The beavers have won. [Read more…]
The beavers have won. [Read more…]
A man riding a bicycle on SW Pacific Highway (99W) in Tigard was killed last night after a collision with a driver.
As we reported Wednesday, Portland’s proposed Flanders Crossing Active Transportation Bridge across Interstate 405 made the cut for probable funding from a two-year, $45 million state program.
Of those, 37 fit into the top-priority $45 million worth of projects.
The Bicycle Transportation Alliance’s campaign to get walking and biking education and infrastructure to public schools across the Portland metro area got two strong boosts this month.
In successive unanimous council resolutions, the suburban cities of Milwaukie and Tigard voted on March 17 and 24 to ask the Metro regional government to dedicate funding to programs like the ones currently enjoyed by many Portland elementary and middle schools.
“Our goal is for Tigard to be the most walkable community in the Pacific Northwest where people of all ages and abilities live healthy, interconnected lives,” Tigard Mayor John Cook said in a BTA news release. “Providing a safe route to school for every kid is essential to the health and safety of our community.”
Various Milwaukie and Tigard residents had more to say in the BTA’s release:[Read more…]
A mixed-use path link in Tualatin is among the top contenders for a lottery-funded state grant program that includes biking and walking projects for the first time this year.
The 0.8-mile, Tualatin River Greenway gap completion project is faring well in the state’s competitive Connect Oregon program because it creates a low-stress link to jobs and retail across Interstate 5 for 67,000 nearby residents. It’d cost $3.1 million; Tualatin is hoping half will come from Connect Oregon.
Also performing well in early (and still flexible) rankings for Connect Oregon’s state lottery dollars are the proposed Tigard Street Trail, which would convert an unused rail alignment to a walking/biking path along SW Tigard Street from SW Main Street to SW Tiedeman Avenue, and a TriMet proposal to add secure bike parking and safe track crossings at the Beaverton Creek and Goose Hollow MAX stations.
An anti-transit vote in Tigard Tuesday could bite bike plans, too.
When Tigard voters narrowly approved a ballot issue this week designed to make it harder to build a light rail or rapid bus line through their city, they also threw a wrench in a different process: improving biking in the suburbs southwest of Portland.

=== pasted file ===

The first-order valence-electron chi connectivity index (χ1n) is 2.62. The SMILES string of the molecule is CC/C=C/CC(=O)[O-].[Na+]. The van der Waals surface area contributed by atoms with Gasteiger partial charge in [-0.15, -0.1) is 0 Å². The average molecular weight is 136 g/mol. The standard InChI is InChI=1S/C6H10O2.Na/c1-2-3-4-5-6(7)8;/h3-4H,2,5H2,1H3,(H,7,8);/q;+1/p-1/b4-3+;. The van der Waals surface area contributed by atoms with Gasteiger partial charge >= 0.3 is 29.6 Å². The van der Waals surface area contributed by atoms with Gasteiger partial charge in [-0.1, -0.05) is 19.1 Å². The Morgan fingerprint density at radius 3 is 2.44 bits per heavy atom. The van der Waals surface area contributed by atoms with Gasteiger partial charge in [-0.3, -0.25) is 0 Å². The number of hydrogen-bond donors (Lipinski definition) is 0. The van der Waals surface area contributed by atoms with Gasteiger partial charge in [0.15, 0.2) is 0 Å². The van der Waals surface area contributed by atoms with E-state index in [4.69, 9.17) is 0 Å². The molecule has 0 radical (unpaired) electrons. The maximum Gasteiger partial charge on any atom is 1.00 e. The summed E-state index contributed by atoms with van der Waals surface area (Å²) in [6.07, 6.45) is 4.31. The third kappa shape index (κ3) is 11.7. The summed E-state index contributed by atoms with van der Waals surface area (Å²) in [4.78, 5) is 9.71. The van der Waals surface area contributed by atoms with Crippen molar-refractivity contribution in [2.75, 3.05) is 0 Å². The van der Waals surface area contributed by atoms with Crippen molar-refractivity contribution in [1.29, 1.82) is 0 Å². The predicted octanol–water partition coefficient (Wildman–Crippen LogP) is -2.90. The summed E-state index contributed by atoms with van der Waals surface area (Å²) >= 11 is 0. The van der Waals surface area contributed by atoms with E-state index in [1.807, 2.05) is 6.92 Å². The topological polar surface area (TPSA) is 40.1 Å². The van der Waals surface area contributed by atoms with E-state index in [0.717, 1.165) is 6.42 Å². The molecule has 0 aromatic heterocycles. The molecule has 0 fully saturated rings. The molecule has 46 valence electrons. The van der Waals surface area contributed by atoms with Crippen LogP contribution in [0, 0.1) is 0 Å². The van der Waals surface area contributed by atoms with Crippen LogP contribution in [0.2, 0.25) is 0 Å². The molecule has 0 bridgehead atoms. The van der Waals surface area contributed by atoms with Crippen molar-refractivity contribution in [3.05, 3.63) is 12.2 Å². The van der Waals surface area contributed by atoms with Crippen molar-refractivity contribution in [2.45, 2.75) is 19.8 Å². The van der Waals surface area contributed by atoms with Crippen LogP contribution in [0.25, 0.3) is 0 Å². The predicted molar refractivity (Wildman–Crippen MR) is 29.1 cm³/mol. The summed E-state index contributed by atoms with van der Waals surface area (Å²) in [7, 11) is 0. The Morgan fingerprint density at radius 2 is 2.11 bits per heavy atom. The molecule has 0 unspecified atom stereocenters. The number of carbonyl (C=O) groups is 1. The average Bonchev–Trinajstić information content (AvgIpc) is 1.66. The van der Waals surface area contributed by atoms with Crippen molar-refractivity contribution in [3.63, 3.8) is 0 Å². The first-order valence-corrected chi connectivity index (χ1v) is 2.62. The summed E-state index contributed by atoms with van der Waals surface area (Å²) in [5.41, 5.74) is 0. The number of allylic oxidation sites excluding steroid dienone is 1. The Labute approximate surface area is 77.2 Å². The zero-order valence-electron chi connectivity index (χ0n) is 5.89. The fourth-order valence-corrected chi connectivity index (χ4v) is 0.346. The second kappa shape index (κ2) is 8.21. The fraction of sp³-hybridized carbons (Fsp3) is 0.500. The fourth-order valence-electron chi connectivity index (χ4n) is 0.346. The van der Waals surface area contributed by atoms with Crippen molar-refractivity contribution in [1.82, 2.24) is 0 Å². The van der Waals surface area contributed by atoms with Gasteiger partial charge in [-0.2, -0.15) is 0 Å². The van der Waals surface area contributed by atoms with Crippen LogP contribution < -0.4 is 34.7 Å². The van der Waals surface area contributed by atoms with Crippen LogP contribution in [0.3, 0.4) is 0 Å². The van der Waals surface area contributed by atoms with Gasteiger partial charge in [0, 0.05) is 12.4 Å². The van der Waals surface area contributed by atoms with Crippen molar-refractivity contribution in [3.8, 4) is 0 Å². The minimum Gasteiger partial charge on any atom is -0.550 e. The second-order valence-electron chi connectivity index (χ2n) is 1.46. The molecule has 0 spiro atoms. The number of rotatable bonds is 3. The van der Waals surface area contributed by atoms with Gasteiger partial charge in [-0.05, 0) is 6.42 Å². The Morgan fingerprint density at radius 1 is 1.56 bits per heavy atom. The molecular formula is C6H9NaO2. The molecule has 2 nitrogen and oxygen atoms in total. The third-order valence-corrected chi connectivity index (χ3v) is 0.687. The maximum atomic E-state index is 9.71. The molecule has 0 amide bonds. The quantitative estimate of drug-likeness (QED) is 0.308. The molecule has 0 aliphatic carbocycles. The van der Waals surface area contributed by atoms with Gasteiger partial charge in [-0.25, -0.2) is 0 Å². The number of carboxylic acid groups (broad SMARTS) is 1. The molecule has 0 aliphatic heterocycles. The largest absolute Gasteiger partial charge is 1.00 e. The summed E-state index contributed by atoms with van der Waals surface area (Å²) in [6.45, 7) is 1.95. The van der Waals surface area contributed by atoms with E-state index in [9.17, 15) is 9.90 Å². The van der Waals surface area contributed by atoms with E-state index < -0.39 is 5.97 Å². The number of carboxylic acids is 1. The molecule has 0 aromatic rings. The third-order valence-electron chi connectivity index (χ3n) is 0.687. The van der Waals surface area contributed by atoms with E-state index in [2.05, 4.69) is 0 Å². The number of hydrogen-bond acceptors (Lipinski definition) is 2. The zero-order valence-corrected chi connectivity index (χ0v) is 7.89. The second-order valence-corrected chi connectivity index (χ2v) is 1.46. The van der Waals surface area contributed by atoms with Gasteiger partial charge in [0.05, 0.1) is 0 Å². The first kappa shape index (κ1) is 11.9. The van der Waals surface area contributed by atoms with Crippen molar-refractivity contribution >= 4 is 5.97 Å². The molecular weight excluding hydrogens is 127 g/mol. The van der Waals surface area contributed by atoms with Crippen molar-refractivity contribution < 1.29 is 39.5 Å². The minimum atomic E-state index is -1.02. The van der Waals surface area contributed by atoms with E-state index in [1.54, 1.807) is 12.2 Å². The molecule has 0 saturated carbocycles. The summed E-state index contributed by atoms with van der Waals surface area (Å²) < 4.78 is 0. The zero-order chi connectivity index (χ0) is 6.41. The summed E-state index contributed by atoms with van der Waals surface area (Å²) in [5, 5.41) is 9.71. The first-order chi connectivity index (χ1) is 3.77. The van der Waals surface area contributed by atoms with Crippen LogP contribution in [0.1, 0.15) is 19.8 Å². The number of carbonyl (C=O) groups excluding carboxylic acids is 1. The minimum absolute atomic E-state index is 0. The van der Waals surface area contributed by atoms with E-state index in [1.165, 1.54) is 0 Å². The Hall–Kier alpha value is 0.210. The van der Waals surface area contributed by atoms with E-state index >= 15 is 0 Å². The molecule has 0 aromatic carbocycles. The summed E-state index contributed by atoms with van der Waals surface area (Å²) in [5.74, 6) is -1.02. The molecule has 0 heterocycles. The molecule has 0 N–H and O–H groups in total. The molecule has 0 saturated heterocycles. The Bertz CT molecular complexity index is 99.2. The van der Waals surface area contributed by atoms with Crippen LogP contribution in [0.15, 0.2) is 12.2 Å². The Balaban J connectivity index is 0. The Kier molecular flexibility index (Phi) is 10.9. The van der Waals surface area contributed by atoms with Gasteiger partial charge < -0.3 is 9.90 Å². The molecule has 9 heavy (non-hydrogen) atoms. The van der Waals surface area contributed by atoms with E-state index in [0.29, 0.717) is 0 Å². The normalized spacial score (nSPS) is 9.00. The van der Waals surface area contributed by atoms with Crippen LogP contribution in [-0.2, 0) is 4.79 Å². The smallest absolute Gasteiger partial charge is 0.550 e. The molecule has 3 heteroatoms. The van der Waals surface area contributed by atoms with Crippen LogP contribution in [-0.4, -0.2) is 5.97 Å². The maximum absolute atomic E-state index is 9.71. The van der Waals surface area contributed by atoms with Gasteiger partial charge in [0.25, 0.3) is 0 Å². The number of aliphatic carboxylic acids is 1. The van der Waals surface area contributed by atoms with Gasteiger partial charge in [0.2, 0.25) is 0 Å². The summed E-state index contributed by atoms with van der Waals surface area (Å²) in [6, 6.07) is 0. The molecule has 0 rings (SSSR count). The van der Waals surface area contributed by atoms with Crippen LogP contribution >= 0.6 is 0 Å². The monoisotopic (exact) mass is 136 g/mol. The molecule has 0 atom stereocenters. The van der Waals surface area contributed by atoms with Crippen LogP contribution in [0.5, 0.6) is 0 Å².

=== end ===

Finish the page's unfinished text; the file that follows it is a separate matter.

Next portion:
Metro’s Southwest Corridor Plan, a 20-year effort to expand high-capacity transit down the Barbur Boulevard corridor potentially as far as Sherwood, has also been seen as a way to get state and federal funding for a related project: a flat, comfortable bike route through the area such as a physically protected bike lane on Barbur Boulevard.
As I was out riding this morning I passed by what is unfortunately a common sight in Tigard: landscaping trucks blocking the bike lane on Durham Road. What made today’s incident different was that a Tigard Police car was sitting almost directly across the road from where the trucks were illegally parked.[Read more…]
This past summer, the City of Tigard completed improvements to Burnham Street, one component of their downtown core.
Now they’re finalizing plans for Main Street (located along Highway 99, 10 miles south of downtown Portland), and by the summer of 2013 we’ll see improvements making it easier and safer to ride a bicycle in the area, including improved connections to the Fanno Creek Trail.[Read more…]
You may not think the city of Tigard (about 10 miles southwest of Portland) has anything in common with Amsterdam or Copenhagen.
The latter two cities are world-renowned for their bicycle facilities while Tigard is known mostly for its freeways and shopping malls.
But there is one thing Tigard has in common with Amsterdam and Copehnahgen: a paved, grade-separated path next to a sidewalk, which you might even call a “cycle track”.
If you’ve ridden your bicycle along Durham Road between SW 85th and 92nd Avenues you may have seen a double sidewalk, of sorts, in front of Tigard High School. One half is cement, the other half is asphalt.
Remember Tigard? It’s a great little town about 10 miles southwest of Portland. Back in January we held a great Get Together event at a pub right alongside the Fanno Creek Trail. The room was packed with advocates, city staffers, and even a few politicians.
Today, I’m happy to share a few news items that show how Tigard continues to move in the right direction for bikes. [Read more…]